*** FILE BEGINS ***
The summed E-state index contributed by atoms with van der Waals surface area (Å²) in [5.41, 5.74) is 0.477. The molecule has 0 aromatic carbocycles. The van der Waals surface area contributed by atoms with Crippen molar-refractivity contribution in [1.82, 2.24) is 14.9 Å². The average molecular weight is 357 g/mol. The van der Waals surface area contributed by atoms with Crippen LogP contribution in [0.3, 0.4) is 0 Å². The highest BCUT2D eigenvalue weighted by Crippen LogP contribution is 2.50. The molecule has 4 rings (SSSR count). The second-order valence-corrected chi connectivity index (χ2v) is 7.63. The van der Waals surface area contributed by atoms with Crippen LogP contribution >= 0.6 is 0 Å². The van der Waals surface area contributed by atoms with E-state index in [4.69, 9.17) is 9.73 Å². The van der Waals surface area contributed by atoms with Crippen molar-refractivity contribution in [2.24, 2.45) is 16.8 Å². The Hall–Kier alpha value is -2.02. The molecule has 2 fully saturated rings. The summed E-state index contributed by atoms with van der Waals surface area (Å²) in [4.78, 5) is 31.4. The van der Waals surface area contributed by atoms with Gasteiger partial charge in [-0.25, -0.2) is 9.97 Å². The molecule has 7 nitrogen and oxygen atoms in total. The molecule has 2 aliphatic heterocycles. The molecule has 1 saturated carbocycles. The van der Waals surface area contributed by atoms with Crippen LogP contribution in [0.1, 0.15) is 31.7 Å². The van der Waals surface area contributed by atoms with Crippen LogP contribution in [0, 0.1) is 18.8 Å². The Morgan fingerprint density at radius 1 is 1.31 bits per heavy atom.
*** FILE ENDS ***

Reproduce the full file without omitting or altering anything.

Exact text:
The summed E-state index contributed by atoms with van der Waals surface area (Å²) in [5.41, 5.74) is 0.477. The molecule has 0 aromatic carbocycles. The van der Waals surface area contributed by atoms with Crippen molar-refractivity contribution in [1.82, 2.24) is 14.9 Å². The average molecular weight is 357 g/mol. The van der Waals surface area contributed by atoms with Crippen LogP contribution in [0.3, 0.4) is 0 Å². The highest BCUT2D eigenvalue weighted by Crippen LogP contribution is 2.50. The molecule has 4 rings (SSSR count). The second-order valence-corrected chi connectivity index (χ2v) is 7.63. The van der Waals surface area contributed by atoms with Crippen LogP contribution >= 0.6 is 0 Å². The van der Waals surface area contributed by atoms with E-state index in [4.69, 9.17) is 9.73 Å². The van der Waals surface area contributed by atoms with Crippen molar-refractivity contribution in [2.24, 2.45) is 16.8 Å². The Hall–Kier alpha value is -2.02. The molecule has 2 fully saturated rings. The summed E-state index contributed by atoms with van der Waals surface area (Å²) in [4.78, 5) is 31.4. The van der Waals surface area contributed by atoms with Gasteiger partial charge in [-0.25, -0.2) is 9.97 Å². The molecule has 7 nitrogen and oxygen atoms in total. The molecule has 2 aliphatic heterocycles. The molecule has 1 saturated carbocycles. The van der Waals surface area contributed by atoms with Crippen LogP contribution in [0.1, 0.15) is 31.7 Å². The van der Waals surface area contributed by atoms with Crippen LogP contribution in [0, 0.1) is 18.8 Å². The Morgan fingerprint density at radius 1 is 1.31 bits per heavy atom.